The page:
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Had a conversation with a co-worker that left me scratching my head. Searching the Intrawebz was fruitless in finding an answer. Anyway my coworker was having some speed issues and was working with a level 2 tech over the phone on the fix. He uses cable Internet.

While helping the tech, the tech mention that he could see the internal MAC addresses of my coworkers network externally. As the tech read them out, my coworker was able to verify that it was his and his roommates equipment. How is this possible?

It's my understand that MAC's are only visible if you are connected to the same subnet. Once a packet leaves the network the packet will obtain the MAC of the routers WAN port.

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Ever play the game "telephone" as a kid? My guess is that there is a bit of misinformation mixed in with the real information.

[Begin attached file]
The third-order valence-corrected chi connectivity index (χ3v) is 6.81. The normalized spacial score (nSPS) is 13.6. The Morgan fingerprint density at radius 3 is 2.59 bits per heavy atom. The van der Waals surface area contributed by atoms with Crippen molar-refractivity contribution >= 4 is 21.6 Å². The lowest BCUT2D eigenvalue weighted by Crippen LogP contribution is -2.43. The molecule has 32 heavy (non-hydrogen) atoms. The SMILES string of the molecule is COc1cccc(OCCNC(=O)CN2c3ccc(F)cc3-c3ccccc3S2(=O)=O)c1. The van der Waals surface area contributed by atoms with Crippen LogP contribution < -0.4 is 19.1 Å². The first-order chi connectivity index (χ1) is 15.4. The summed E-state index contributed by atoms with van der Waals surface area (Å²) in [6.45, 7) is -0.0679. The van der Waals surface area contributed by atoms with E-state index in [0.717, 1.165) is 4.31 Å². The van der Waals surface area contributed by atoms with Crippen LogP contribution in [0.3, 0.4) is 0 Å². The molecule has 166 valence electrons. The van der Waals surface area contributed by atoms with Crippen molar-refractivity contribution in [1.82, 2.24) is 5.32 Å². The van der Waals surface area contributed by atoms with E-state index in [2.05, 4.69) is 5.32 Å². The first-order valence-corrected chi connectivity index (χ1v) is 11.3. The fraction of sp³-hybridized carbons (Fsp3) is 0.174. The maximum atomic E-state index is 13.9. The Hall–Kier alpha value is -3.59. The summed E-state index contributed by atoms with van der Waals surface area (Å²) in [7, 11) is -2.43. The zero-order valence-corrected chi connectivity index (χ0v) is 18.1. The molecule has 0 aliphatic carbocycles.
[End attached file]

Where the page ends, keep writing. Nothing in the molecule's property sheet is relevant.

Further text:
The two most likely solutions I see that could answer this question are as follows:

  1. Cable modem/router gateway device is provided by the ISP and has remote management capabilities the tech was using to view the devices on the network.
  2. Cable modem is actually functioning as a bridge and not a router. Without installing a gateway/router device, the devices are indeed showing up external to the end user network.
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  • Thanks!. I did think there might have been some SNMP magic going on but didnt think of bridge mode. I'm sure there is a bunch of detail missing.
    – nizbit
    Aug 31 '15 at 18:38

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